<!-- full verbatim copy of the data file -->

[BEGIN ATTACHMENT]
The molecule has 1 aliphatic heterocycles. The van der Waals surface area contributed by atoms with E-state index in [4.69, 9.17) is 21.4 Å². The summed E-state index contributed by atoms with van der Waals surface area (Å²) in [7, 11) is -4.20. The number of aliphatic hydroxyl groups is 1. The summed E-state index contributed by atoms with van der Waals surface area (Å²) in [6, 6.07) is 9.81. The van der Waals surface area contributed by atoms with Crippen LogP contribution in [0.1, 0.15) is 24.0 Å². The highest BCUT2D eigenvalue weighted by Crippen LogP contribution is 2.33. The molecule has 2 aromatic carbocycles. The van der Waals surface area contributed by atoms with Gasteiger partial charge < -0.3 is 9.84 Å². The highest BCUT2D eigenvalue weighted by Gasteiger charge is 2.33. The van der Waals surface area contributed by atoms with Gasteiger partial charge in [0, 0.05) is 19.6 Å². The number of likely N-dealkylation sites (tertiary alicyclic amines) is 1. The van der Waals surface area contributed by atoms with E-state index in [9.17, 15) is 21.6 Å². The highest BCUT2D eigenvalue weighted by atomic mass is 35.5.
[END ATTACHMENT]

The molecule has 1 aliphatic heterocycles. The van der Waals surface area contributed by atoms with E-state index in [4.69, 9.17) is 21.4 Å². The summed E-state index contributed by atoms with van der Waals surface area (Å²) in [7, 11) is -4.20. The number of aliphatic hydroxyl groups is 1. The summed E-state index contributed by atoms with van der Waals surface area (Å²) in [6, 6.07) is 9.81. The van der Waals surface area contributed by atoms with Crippen LogP contribution in [0.1, 0.15) is 24.0 Å². The highest BCUT2D eigenvalue weighted by Crippen LogP contribution is 2.33. The molecule has 2 aromatic carbocycles. The van der Waals surface area contributed by atoms with Gasteiger partial charge < -0.3 is 9.84 Å². The highest BCUT2D eigenvalue weighted by Gasteiger charge is 2.33. The van der Waals surface area contributed by atoms with Gasteiger partial charge in [0, 0.05) is 19.6 Å². The number of likely N-dealkylation sites (tertiary alicyclic amines) is 1. The van der Waals surface area contributed by atoms with E-state index in [9.17, 15) is 21.6 Å². The highest BCUT2D eigenvalue weighted by atomic mass is 35.5.